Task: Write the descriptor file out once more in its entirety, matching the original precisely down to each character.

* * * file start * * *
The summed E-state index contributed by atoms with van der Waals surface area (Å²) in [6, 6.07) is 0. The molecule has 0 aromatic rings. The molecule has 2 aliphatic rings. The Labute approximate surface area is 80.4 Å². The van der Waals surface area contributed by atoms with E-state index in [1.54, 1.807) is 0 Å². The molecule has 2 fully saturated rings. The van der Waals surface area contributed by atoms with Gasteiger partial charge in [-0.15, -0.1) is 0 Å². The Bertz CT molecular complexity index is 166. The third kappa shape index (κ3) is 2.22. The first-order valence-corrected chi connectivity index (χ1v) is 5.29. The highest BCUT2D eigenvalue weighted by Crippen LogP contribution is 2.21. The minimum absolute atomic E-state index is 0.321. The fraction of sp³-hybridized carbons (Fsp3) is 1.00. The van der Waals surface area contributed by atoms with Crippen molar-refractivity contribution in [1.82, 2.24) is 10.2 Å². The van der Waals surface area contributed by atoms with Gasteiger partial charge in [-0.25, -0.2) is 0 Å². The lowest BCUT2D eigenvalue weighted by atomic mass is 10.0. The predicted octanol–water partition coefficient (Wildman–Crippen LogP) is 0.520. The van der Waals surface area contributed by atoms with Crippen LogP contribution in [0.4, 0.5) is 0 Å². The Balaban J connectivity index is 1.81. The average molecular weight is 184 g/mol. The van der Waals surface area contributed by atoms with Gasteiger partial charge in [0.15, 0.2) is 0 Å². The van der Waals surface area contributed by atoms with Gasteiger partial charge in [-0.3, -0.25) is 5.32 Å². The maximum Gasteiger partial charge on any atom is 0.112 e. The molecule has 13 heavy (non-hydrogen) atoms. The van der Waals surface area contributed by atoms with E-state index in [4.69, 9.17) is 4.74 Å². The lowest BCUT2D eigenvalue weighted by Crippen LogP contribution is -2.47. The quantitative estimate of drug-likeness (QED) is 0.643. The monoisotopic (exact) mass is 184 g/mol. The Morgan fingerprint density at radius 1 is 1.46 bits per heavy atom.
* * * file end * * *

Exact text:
The summed E-state index contributed by atoms with van der Waals surface area (Å²) in [6, 6.07) is 0. The molecule has 0 aromatic rings. The molecule has 2 aliphatic rings. The Labute approximate surface area is 80.4 Å². The van der Waals surface area contributed by atoms with E-state index in [1.54, 1.807) is 0 Å². The molecule has 2 fully saturated rings. The van der Waals surface area contributed by atoms with Gasteiger partial charge in [-0.15, -0.1) is 0 Å². The Bertz CT molecular complexity index is 166. The third kappa shape index (κ3) is 2.22. The first-order valence-corrected chi connectivity index (χ1v) is 5.29. The highest BCUT2D eigenvalue weighted by Crippen LogP contribution is 2.21. The minimum absolute atomic E-state index is 0.321. The fraction of sp³-hybridized carbons (Fsp3) is 1.00. The van der Waals surface area contributed by atoms with Crippen molar-refractivity contribution in [1.82, 2.24) is 10.2 Å². The van der Waals surface area contributed by atoms with Gasteiger partial charge in [-0.25, -0.2) is 0 Å². The lowest BCUT2D eigenvalue weighted by atomic mass is 10.0. The predicted octanol–water partition coefficient (Wildman–Crippen LogP) is 0.520. The van der Waals surface area contributed by atoms with Crippen LogP contribution in [0.4, 0.5) is 0 Å². The Balaban J connectivity index is 1.81. The average molecular weight is 184 g/mol. The van der Waals surface area contributed by atoms with Gasteiger partial charge in [0.15, 0.2) is 0 Å². The van der Waals surface area contributed by atoms with Gasteiger partial charge in [-0.3, -0.25) is 5.32 Å². The maximum Gasteiger partial charge on any atom is 0.112 e. The molecule has 13 heavy (non-hydrogen) atoms. The van der Waals surface area contributed by atoms with E-state index in [4.69, 9.17) is 4.74 Å². The lowest BCUT2D eigenvalue weighted by Crippen LogP contribution is -2.47. The quantitative estimate of drug-likeness (QED) is 0.643. The monoisotopic (exact) mass is 184 g/mol. The Morgan fingerprint density at radius 1 is 1.46 bits per heavy atom.